Jakobi Meyers (right) has been putting up some eye-opening numbers in New England’s past few games, but he’s still flying under the radar. So much so, that I doubt you knew this is actually a picture of Damiere Byrd. (Stew Milne/AP Photo)

The former undrafted free agent has certainly looked the part of a number-one option of late. In New England’s last three games, Meyers averaged 10 targets, 7.3 receptions, and 95.7 receiving yards per game. During that span, he was WR 9 in standard and 12 in PPR since Week 7. The crazy thing is that he has room to be even productive. Meyers still hasn’t scored a touchdown in either of his two seasons. That’s pretty abnormal for a guy with 72 targets and 653 receiving yards in his career.

Since last season, the league is averaging 146.2 receiving yards per passing touchdown, which makes Meyers an extreme outlier. Touchdown rate is an unpredictable thing, but it’s insane that he hasn’t scored with the usage he’s getting. He has to regress toward the mean sooner rather than later. That’s just math.

So assuming he scores at some point soon, with the number of targets and yards he’s getting, and with the Texans and Chargers on the schedule in two of the next four games, Meyers is going to keep racking up points. Like, WR2-worthy points. He’s the must-add of the Week 10 Waiver Wire.

Tim Patrick (15.8% owned)

A pick for this list in Week 5, I’m still high on the third-year wideout. Only now, I’m imploring you to scoop him up on the Week 10 waiver wire. Like I said above when talking about Lock, Denver’s passing game was in rare form against the Falcons. While Patrick didn’t quite have the day Jerry Jeudy did, his four catches for 29 yards and a score were good for 12.9 points in PPR. And with that, Patrick has scored double-digit points in PPR in four of his last five games.

The stat sheet from the last few games says that Jeudy’s now the clear-cut number one option in this offense, while Patrick, Noah Fant, and K.J. Hamler are all jockeying for targets. Let’s talk fantasy though: Patrick leads Denver’s wide receivers in points across all formats. When you include tight ends, Noah Fant has a marginal edge on Patrick only in PPR. Surprised? Well, if the Utah alum keeps leading his team in both targets inside the red zone and receiving touchdowns, he’ll remain the Denver wideout you want for fantasy.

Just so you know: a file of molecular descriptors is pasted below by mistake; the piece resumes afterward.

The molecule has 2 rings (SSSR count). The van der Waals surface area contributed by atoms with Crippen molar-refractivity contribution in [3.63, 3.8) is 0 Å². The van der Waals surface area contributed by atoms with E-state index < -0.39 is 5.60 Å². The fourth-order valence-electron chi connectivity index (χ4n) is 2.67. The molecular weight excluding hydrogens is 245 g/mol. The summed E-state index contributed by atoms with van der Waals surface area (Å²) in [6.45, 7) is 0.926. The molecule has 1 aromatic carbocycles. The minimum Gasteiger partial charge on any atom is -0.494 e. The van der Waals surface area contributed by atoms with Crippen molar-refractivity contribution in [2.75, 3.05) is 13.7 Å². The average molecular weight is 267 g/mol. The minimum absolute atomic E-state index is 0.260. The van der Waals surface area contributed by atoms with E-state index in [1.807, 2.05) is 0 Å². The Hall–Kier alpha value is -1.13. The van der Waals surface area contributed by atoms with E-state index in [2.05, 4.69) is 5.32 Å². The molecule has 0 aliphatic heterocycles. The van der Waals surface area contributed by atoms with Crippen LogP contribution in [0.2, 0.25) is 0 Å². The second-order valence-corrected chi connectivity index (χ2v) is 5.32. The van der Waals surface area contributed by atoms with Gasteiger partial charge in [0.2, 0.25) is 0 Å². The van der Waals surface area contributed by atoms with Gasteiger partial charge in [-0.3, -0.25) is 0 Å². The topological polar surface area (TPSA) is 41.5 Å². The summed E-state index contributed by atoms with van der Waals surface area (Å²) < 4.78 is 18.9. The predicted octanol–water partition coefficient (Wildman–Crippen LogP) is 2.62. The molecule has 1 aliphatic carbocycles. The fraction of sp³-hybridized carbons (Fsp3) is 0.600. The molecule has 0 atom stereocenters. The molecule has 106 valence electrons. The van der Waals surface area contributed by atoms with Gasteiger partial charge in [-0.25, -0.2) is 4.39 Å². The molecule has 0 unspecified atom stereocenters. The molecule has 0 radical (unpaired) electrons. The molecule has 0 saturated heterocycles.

As I said before, I think Lock has another big performance in him sometime over the next few weeks. Naturally, the Broncos’ receivers would benefit if that ends up being the case. Look for Patrick to put up some solid numbers across all formats over the next month. He’s well worth rostering.

Irv Smith Jr. (5.0% owned)

If I have to pick a tight end to grab on the Week 10 waiver wire, it needs to be the only one who scored twice last week, right?

Sure, Smith’s two touchdowns for 10 total yards probably aren’t indicative of any impending breakout. Even after his first pair of scores on the season, the second-year tight end’s placing in the low 20s for the position across all formats. At the same time, his finish as TE 4 on the week is a continuation of a month-long boon in opportunities and production. Smith’s ninth in standard and 13th in PPR in points per game among tight ends since Week 5. Over that timeframe, he’s seen at least four targets and put up double-digit points in PPR format in three of four games.

I know, Irv is still competing against Kyle Rudolph for snaps. But which tight end do you think has the edge in the passing game? A 31-year-old nicknamed “Big Country,” or the 22-year-old second-round pick from last year who runs in the low-4.6s? (AP Photo/Bruce Kluckhohn/AP Photo)

Smith’s now Kirk Cousin’s third option in the passing game. That might not seem like it means much for a team throwing the fewest pass attempts per game. Don’t discredit efficiency though, because when Captain Kirk throws the ball, it goes deep, and it gets the job done. Cousins is averaging a league-best 8.9 yards per pass attempt. For Smith, his average depth of target is 7.7 yards, which is a top-10 mark among tight ends with at least 20 targets. Smith is trending upward, and he looks like he’ll be a quality TE2 over the rest of the season.